Archive for Sunday, October 31, 2004

Capturing sense of motion requires slow shutter speed

October 31, 2004

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Photographer: Mike Yoder

Camera: D1H

To capture a sense of motion in this image, the photographer again
used a slow shutter speed. But instead of focusing on a stationary
subject, he panned, or moved his camera with the forklift. The
subject remains clear and identifiable against a background of
blurred objects.

To capture a sense of motion in this image, the photographer again used a slow shutter speed. But instead of focusing on a stationary subject, he panned, or moved his camera with the forklift. The subject remains clear and identifiable against a background of blurred objects.

Lens: approximately 28mm

ISO: 800

Shutter: 1/10 second

Aperture: f6.3

One great thing about using digital cameras is the ability to experiment and try different techniques without wasting film. If something doesn't work, you can just delete the file and try again.

On a recent assignment, photographing a worker at the city recycling center, I had covered the employee doing numerous tasks and had photographs that depicted what was required for the story. When the worker began driving a forklift around the center, I decided to try to capture the sense of movement in his job. It was an opportunity to practice a technique that I seldom use.

There are two methods you can use to capture motion in a still image.

To capture a sense of motion in this image, the photographer used a
slow shutter speed and focused on a stationary subject, in this
case the pile of cardboard in the background. By exposing the
photograph as the forklift driver passed through the frame, the
moving foreground subject was blurred, signifying motion.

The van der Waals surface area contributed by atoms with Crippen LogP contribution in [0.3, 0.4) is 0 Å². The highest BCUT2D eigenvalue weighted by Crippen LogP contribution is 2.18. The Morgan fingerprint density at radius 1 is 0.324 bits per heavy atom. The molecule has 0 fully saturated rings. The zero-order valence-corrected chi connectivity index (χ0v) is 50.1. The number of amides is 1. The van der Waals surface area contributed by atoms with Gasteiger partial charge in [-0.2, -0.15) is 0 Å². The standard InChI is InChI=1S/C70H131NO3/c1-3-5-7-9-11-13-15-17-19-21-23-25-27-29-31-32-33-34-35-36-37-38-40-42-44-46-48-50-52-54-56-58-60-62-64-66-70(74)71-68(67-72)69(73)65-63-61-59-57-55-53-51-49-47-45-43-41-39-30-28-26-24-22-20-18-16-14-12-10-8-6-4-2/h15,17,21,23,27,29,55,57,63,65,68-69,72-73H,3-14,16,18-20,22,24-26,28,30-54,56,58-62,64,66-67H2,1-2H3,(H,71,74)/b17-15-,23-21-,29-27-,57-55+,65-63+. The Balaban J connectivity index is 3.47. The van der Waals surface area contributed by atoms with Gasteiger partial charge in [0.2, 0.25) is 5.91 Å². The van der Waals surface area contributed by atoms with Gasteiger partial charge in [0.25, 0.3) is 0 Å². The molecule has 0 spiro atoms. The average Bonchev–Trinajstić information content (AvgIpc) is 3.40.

To capture a sense of motion in this image, the photographer used a slow shutter speed and focused on a stationary subject, in this case the pile of cardboard in the background. By exposing the photograph as the forklift driver passed through the frame, the moving foreground subject was blurred, signifying motion.

With one method, you focus your camera on a stationary subject, adjust your exposure for a long shutter speed and photograph the image while a second moving subject passes through the frame. In the photo at right, I had selected the bales of cardboard in the background as my subject and took the photograph as the forklift drove into the frame. A slow shutter speed of a tenth of a second blurred the forklift and created a sense of movement. But in this scene you lose the real subject of the photograph.

The second method of capturing motion is to focus your camera on the moving subject and, with the slow shutter speed, make your exposures as you pan with the moving subject. In the first photo above, I focused on the forklift driver and panned with the forklift as it passed in a parallel line in front of me. This method enabled me to retain a clean, still image of the driver while blurring the background and creating the sense of motion.

It's easier to get better results with the second method if you shoot multiple frames in a row as you pan with the subject. It's also helpful to have a subject that moves in a straight line across your field of view so you can more easily keep the subject in the frame as you pan with your camera.

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